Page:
The Film (3.5/5)
Jacque Rivette started shooting his feature film debut Paris Belong to Us in 1958 just as the French New Wave was beginning, but like many filmmakers working under budgetary constraints it took him a good number of years to complete the project. He would finish in 1961 a good few years after his contemporaries made the world aware of the new film movement coming out of France.
The film stars Betty Schneider as Anne. Anne is a young college student, new to the Parisian scene, and without friends. One night her brother Pierre escorts her to a party he is attending that is populated by theater friends of his, who are is a melancholy mood over the recent death of one of their actors and friends Juan. Juan, it appears from the surface had committed suicide while the troupe was planning to stage a version of Shakespeare's Pericles. A number of the group cannot believe that Juan would have committed suicide including director Gerard (Giani Espositio). Since they are in the midst of getting their production off the ground they don't take the time to investigate into it themselves, and so Anne begins to look into the circumstances around Juan's death. What she finds ends up taking her into a larger conspiracy than she could have anticipated.
Paris Belongs to Us is an interesting first film from Rivette. The film delves into deeply conspiratorial territory with a very paranoia driven atmosphere. The film shares a certain impulsive energy that many of the early French New Wave pictures seemed to have. At times this feels like Rivette playing with the conventions of film as a form and seeing what works during his first go around. At other times it seems like his extended running time is working against him. Paris Belongs to Us runs 2 hours and 20 minutes, and that gives Rivette plenty of time to experiment with both narrative and visuals. Of course, this same freedom leaves Rivette with a film that is too long, and without focus.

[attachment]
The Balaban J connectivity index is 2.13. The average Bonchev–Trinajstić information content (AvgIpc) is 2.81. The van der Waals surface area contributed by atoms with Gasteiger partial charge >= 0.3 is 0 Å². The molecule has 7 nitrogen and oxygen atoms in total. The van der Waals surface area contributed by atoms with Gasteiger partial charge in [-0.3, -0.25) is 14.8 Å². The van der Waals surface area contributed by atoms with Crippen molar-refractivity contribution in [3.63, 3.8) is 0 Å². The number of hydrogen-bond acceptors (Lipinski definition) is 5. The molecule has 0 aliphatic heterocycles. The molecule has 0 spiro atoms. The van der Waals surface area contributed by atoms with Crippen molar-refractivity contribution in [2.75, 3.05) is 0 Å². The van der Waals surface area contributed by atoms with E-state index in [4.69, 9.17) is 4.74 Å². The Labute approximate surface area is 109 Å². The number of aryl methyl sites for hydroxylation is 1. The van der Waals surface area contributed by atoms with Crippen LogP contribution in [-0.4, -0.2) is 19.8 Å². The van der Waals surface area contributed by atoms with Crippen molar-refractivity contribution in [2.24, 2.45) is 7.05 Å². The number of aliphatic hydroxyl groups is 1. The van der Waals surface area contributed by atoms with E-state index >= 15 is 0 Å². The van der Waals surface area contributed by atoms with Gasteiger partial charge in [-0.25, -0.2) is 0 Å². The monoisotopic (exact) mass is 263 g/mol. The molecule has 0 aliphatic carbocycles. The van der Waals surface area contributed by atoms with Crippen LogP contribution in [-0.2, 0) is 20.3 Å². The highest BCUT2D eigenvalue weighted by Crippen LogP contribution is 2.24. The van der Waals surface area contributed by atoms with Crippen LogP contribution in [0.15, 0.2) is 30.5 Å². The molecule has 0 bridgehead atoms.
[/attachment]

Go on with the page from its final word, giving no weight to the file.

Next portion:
While films like Breathless (Godard), The 400 Blows (Truffaut), and Le Beau Serge (Chabrol) seemed to work better at setting up their respective makers careers, Paris Belongs to Us ends up being an interesting prototype for the type of film of that Rivette would go on to do in the 70's and beyond. It's not entirely a successful film. The film is much too long, and some of the performances are lacking, but overall it's a solid entry, and one that shows a director working to find his way.
Paris Belongs to Us is presented by Criterion is a very solid 1:37:1 1080p AVC encoded transfer. The Blu-ray looks quite nice with excellent detail, balanced contrast, and a healthy grain structure. There are some minor instances of damage that could not be removed by Criterion, but they are minor and do not detract from the viewing experience.
The audio is presented with an LPCM 1.0 mono track in French. The track is quite decent with dialogue and score coming through nicely. I did not detect any issues with the sound.
There are 2 primary extras on the disc, a 25 minute on camera interview with French New Wave expert Richard Neupert. We also get an early Rivette's short film Le Coup du Berger that runs about 26 minutes, and is notable for being co-written with Claude Chabrol. There are also liner notes by Luc Sante.
Paris Belongs to Us does not reach the lofty heights of his later Out 1 and Celine and Julie Go Boating, but as far as experimental first features go it is quite a solid turn. The Blu-ray from Criterion looks and sounds quite nice, and there are a fair few decent extras sure to please fans. RECOMMENDED.